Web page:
# International System of Quantities

The International System of Quantities (ISQ) is a set of quantities and the equations that relate them describing physics and nature, as used in modern science, officialized by the International Organization for Standardization (ISO) by year 2009.[1] This system underlies the International System of Units (SI), being more general: it does not specify the unit of measure chosen for each quantity. The name is used by the General Conference on Weights and Measures (CGPM) and standards bodies such as the International Organization for Standardization (ISO) and the International Electrotechnical Commission (IEC) to refer to this system, in particular with reference to a system that is consistent with the SI. The ISO standard describing the ISQ by 2009 is ISO/IEC 80000, which replaces the preceding standards ISO 31 and ISO 1000 published in 1992.

The ISQ is an incompletely defined system.[2][3] Working jointly, ISO and IEC have formalized use of parts of it by giving information and definitions concerning quantities, systems of quantities, units, quantity and unit symbols, and coherent unit systems, with particular reference to the ISQ. The ISO/IEC 80000 standard defines physical quantities that are measured with the SI units[4] and also includes many other quantities in modern science and technology.[5]

## Base quantities

A base quantity is a physical quantity in a subset of a given system of quantities that is chosen by convention, where no quantity in the set can be expressed in terms of the others. The ISQ defines seven base quantities. The symbols for them, as for other quantities, are written in italics.[6]

The dimension of a physical quantity does not include magnitude or units. The conventional symbolic representation of the dimension of a base quantity is a single upper-case letter in roman (upright) sans-serif[7] type.

Base quantity Symbol for quantity[8] Symbol for dimension SI base unit[8] SI unit symbol[8]
length ${\displaystyle l}$  ${\displaystyle {\mathsf {L}}}$  metre m
mass ${\displaystyle m}$  ${\displaystyle {\mathsf {M}}}$  kilogram kg
time ${\displaystyle t}$  ${\displaystyle {\mathsf {T}}}$  second s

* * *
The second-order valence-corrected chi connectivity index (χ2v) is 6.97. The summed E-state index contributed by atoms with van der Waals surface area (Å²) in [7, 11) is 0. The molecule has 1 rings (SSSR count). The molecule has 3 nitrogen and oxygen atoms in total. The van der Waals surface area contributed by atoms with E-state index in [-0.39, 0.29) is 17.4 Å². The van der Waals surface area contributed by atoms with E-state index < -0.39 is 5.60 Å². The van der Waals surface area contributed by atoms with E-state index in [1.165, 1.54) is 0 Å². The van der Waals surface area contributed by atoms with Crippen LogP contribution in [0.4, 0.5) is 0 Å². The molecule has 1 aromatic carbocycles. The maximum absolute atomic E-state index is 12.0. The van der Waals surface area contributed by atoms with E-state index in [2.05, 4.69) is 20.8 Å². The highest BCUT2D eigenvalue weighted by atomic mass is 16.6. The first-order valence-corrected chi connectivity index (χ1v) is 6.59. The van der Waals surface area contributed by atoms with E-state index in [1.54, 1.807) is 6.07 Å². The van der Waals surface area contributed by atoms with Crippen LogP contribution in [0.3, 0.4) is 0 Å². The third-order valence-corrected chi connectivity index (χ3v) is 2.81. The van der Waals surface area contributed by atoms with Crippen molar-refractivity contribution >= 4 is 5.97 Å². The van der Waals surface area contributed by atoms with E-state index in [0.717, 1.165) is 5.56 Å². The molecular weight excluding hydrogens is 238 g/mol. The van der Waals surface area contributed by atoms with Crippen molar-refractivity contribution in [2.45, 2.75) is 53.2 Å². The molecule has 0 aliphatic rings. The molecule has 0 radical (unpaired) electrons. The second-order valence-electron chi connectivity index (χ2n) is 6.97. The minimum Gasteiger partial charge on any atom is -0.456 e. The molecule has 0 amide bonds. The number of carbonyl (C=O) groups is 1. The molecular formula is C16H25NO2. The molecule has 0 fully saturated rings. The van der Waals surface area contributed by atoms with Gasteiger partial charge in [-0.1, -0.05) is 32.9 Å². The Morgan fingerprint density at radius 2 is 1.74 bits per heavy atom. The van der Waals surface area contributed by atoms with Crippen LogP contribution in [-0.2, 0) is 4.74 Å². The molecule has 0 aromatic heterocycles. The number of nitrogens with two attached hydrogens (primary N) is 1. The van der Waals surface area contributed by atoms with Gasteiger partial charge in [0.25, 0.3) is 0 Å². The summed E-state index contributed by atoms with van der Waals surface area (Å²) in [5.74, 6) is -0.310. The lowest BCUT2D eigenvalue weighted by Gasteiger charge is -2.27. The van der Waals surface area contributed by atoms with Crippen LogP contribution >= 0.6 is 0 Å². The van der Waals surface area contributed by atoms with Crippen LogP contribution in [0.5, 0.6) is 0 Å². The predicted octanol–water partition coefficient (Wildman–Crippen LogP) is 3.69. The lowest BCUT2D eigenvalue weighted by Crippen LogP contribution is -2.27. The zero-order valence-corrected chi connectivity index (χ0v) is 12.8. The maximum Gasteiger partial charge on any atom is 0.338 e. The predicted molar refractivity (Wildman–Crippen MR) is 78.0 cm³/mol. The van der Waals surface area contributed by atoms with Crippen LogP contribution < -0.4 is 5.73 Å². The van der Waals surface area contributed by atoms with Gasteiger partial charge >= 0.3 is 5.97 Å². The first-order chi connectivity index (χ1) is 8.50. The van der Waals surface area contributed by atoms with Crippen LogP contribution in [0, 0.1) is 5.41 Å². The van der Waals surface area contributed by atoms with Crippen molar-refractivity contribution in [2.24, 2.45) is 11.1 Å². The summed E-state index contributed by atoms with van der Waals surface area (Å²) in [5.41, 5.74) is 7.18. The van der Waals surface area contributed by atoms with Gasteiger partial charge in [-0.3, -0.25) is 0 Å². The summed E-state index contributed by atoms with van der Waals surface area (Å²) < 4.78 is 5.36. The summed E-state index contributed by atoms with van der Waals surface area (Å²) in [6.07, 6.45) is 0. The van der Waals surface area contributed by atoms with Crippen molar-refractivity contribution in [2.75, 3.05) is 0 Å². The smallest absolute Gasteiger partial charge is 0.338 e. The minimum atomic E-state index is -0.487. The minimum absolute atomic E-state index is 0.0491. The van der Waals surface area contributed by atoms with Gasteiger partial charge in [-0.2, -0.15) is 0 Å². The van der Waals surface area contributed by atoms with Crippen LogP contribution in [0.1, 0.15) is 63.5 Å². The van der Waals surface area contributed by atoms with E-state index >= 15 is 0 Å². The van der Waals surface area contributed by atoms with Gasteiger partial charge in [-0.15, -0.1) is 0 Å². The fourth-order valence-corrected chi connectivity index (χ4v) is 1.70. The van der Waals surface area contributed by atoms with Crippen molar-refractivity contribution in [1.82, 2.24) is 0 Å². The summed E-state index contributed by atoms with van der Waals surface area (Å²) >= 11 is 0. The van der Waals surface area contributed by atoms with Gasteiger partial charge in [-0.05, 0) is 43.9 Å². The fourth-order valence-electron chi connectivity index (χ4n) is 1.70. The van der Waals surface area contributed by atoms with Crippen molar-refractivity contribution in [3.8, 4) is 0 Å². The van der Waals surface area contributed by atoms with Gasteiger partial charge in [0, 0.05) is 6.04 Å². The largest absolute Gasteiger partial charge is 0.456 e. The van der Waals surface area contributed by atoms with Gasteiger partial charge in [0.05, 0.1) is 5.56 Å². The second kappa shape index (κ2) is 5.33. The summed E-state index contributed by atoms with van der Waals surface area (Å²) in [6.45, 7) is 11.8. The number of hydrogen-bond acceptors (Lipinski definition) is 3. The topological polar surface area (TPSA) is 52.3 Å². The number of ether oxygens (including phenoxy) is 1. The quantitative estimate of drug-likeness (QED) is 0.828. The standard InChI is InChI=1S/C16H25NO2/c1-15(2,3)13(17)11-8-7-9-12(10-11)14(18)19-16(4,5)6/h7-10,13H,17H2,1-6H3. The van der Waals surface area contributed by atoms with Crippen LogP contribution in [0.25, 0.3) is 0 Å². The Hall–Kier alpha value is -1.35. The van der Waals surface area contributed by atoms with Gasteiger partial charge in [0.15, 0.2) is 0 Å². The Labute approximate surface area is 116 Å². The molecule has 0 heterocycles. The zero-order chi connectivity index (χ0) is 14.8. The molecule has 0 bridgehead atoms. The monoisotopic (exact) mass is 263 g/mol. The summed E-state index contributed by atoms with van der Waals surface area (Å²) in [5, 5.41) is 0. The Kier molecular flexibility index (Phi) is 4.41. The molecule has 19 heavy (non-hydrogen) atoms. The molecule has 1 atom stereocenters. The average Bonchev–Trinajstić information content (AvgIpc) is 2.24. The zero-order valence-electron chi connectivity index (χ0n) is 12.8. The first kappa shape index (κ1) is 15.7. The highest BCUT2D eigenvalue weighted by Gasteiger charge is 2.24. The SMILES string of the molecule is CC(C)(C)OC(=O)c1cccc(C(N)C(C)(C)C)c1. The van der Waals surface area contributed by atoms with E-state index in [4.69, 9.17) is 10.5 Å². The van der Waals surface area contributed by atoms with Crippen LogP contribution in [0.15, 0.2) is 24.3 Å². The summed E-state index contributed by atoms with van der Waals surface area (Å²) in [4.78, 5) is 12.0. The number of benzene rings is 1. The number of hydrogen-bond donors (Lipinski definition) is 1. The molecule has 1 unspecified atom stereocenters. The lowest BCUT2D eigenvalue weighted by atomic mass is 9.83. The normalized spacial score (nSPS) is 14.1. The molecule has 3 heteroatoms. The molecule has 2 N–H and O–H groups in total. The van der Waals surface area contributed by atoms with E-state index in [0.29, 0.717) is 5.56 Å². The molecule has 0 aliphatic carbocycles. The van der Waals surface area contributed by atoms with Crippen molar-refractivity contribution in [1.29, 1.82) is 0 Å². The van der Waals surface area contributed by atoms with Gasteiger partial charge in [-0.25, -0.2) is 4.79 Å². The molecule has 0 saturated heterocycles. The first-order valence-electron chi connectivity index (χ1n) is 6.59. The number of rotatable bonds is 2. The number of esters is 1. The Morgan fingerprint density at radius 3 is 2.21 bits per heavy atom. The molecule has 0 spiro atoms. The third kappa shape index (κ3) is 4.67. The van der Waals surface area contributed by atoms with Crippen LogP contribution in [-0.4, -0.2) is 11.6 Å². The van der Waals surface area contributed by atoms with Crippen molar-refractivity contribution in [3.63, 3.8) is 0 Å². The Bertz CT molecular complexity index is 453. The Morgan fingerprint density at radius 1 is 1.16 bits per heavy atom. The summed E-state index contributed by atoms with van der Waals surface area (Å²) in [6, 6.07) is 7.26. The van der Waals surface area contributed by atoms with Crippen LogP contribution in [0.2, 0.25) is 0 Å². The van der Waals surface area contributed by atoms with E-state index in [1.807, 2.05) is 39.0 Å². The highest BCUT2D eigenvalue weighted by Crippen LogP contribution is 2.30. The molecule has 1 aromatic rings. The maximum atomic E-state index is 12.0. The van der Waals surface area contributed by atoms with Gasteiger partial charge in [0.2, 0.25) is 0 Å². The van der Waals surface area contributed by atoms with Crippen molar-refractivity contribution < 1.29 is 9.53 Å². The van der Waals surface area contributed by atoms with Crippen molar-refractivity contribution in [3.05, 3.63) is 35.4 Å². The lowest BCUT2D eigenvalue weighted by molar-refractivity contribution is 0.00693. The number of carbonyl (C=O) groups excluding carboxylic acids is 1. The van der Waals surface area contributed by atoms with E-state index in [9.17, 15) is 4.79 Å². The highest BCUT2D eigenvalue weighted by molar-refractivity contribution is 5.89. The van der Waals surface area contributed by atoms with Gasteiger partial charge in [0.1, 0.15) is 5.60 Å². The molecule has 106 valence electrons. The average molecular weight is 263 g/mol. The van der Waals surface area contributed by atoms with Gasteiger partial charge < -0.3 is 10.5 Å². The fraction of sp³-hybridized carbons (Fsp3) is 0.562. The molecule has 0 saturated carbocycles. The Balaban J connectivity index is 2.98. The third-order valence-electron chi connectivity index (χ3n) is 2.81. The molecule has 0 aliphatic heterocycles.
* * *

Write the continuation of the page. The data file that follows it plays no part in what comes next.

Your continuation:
electric current ${\displaystyle I}$  ${\displaystyle {\mathsf {I}}}$  ampere A
thermodynamic temperature ${\displaystyle T}$  ${\displaystyle {\mathsf {\Theta }}}$  kelvin K
amount of substance ${\displaystyle n}$  ${\displaystyle {\mathsf {N}}}$  mole mol
luminous intensity ${\displaystyle I_{\text{v}}}$  ${\displaystyle {\mathsf {J}}}$  candela cd

## Derived quantities

A derived quantity is a quantity in a system of quantities that is a defined in terms of the base quantities of that system. The ISQ defines many derived quantities.

### Dimensional expression of derived quantities

The conventional symbolic representation of the dimension of a derived quantity is the product of powers of the dimensions of the base quantities according to the definition of the derived quantity. The dimension of a quantity is denoted by ${\displaystyle {\mathsf {L}}^{a}{\mathsf {M}}^{b}{\mathsf {T}}^{c}{\mathsf {I}}^{d}{\mathsf {\Theta }}^{e}{\mathsf {N}}^{f}{\mathsf {J}}^{g}}$ , where the dimensional exponents are positive, negative, or zero. The symbol may be omitted if its exponent is zero. For example, in the ISQ, the quantity dimension of velocity is denoted ${\displaystyle {\mathsf {LT}}^{-1}}$ . The following table lists some quantities defined by the ISQ.

A quantity of dimension one is historically known as a dimensionless quantity (a term that is still commonly used); all its dimensional exponents are zero and its dimension symbol is ${\displaystyle {\mathsf {1}}}$ . Such a quantity can be regarded as a derived quantity in the form of the ratio of two quantities of the same dimension.

Derived quantity Expression in SI base dimensions
plane angle ${\displaystyle {\mathsf {1}}}$
solid angle ${\displaystyle {\mathsf {1}}}$
frequency ${\displaystyle {\mathsf {T}}^{-1}}$
force ${\displaystyle {\mathsf {LMT}}^{-2}}$
pressure ${\displaystyle {\mathsf {L}}^{-1}{\mathsf {MT}}^{-2}}$
velocity ${\displaystyle {\mathsf {LT}}^{-1}}$
area ${\displaystyle {\mathsf {L}}^{2}}$
volume ${\displaystyle {\mathsf {L}}^{3}}$
acceleration ${\displaystyle {\mathsf {LT}}^{-2}}$